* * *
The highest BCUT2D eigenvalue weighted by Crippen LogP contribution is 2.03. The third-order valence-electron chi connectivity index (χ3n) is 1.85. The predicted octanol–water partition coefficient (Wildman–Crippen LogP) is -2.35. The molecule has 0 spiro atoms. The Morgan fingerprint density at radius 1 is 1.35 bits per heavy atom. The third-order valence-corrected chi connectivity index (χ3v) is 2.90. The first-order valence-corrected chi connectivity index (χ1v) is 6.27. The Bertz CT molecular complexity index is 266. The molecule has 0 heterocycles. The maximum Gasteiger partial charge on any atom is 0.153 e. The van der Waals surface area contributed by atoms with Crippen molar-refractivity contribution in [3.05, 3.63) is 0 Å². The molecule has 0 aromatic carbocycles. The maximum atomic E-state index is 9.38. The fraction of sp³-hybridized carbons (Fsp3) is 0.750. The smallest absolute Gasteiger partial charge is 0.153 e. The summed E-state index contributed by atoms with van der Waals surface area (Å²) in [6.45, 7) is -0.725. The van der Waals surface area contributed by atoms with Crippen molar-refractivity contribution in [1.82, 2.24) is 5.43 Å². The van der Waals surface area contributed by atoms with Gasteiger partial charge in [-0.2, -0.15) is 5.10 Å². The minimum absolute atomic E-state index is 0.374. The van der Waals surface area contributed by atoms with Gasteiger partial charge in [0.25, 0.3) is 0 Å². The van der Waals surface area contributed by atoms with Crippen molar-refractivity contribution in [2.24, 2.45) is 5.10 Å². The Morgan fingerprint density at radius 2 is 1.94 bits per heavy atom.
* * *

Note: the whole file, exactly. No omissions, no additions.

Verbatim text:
The highest BCUT2D eigenvalue weighted by Crippen LogP contribution is 2.03. The third-order valence-electron chi connectivity index (χ3n) is 1.85. The predicted octanol–water partition coefficient (Wildman–Crippen LogP) is -2.35. The molecule has 0 spiro atoms. The Morgan fingerprint density at radius 1 is 1.35 bits per heavy atom. The third-order valence-corrected chi connectivity index (χ3v) is 2.90. The first-order valence-corrected chi connectivity index (χ1v) is 6.27. The Bertz CT molecular complexity index is 266. The molecule has 0 heterocycles. The maximum Gasteiger partial charge on any atom is 0.153 e. The van der Waals surface area contributed by atoms with Crippen molar-refractivity contribution in [3.05, 3.63) is 0 Å². The molecule has 0 aromatic carbocycles. The maximum atomic E-state index is 9.38. The fraction of sp³-hybridized carbons (Fsp3) is 0.750. The smallest absolute Gasteiger partial charge is 0.153 e. The summed E-state index contributed by atoms with van der Waals surface area (Å²) in [6.45, 7) is -0.725. The van der Waals surface area contributed by atoms with Crippen molar-refractivity contribution in [1.82, 2.24) is 5.43 Å². The van der Waals surface area contributed by atoms with Gasteiger partial charge in [-0.2, -0.15) is 5.10 Å². The minimum absolute atomic E-state index is 0.374. The van der Waals surface area contributed by atoms with Gasteiger partial charge in [0.25, 0.3) is 0 Å². The van der Waals surface area contributed by atoms with Crippen molar-refractivity contribution in [2.24, 2.45) is 5.10 Å². The Morgan fingerprint density at radius 2 is 1.94 bits per heavy atom.